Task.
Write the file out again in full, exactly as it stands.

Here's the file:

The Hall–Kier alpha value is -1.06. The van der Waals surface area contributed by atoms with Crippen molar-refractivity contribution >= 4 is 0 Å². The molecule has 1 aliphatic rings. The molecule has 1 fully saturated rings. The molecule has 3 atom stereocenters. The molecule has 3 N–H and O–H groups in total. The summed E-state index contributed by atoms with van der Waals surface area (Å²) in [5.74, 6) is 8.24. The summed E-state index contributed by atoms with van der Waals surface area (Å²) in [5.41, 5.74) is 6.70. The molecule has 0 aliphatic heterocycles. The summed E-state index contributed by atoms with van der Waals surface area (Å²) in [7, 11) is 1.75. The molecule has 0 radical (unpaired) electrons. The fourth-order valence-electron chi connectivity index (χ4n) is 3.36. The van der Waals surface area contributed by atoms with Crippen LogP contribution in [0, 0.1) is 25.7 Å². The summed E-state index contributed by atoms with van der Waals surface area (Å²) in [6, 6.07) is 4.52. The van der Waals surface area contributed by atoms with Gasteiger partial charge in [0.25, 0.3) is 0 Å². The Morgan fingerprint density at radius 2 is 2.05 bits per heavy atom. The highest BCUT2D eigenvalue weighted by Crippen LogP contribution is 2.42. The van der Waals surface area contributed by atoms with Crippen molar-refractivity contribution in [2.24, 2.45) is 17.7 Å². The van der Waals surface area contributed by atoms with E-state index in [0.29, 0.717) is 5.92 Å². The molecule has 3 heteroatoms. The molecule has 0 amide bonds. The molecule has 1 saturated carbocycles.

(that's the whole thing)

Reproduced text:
The Hall–Kier alpha value is -1.06. The van der Waals surface area contributed by atoms with Crippen molar-refractivity contribution >= 4 is 0 Å². The molecule has 1 aliphatic rings. The molecule has 1 fully saturated rings. The molecule has 3 atom stereocenters. The molecule has 3 N–H and O–H groups in total. The summed E-state index contributed by atoms with van der Waals surface area (Å²) in [5.74, 6) is 8.24. The summed E-state index contributed by atoms with van der Waals surface area (Å²) in [5.41, 5.74) is 6.70. The molecule has 0 aliphatic heterocycles. The summed E-state index contributed by atoms with van der Waals surface area (Å²) in [7, 11) is 1.75. The molecule has 0 radical (unpaired) electrons. The fourth-order valence-electron chi connectivity index (χ4n) is 3.36. The van der Waals surface area contributed by atoms with Crippen LogP contribution in [0, 0.1) is 25.7 Å². The summed E-state index contributed by atoms with van der Waals surface area (Å²) in [6, 6.07) is 4.52. The van der Waals surface area contributed by atoms with Gasteiger partial charge in [0.25, 0.3) is 0 Å². The Morgan fingerprint density at radius 2 is 2.05 bits per heavy atom. The highest BCUT2D eigenvalue weighted by Crippen LogP contribution is 2.42. The van der Waals surface area contributed by atoms with Crippen molar-refractivity contribution in [2.24, 2.45) is 17.7 Å². The van der Waals surface area contributed by atoms with E-state index in [0.29, 0.717) is 5.92 Å². The molecule has 3 heteroatoms. The molecule has 0 amide bonds. The molecule has 1 saturated carbocycles.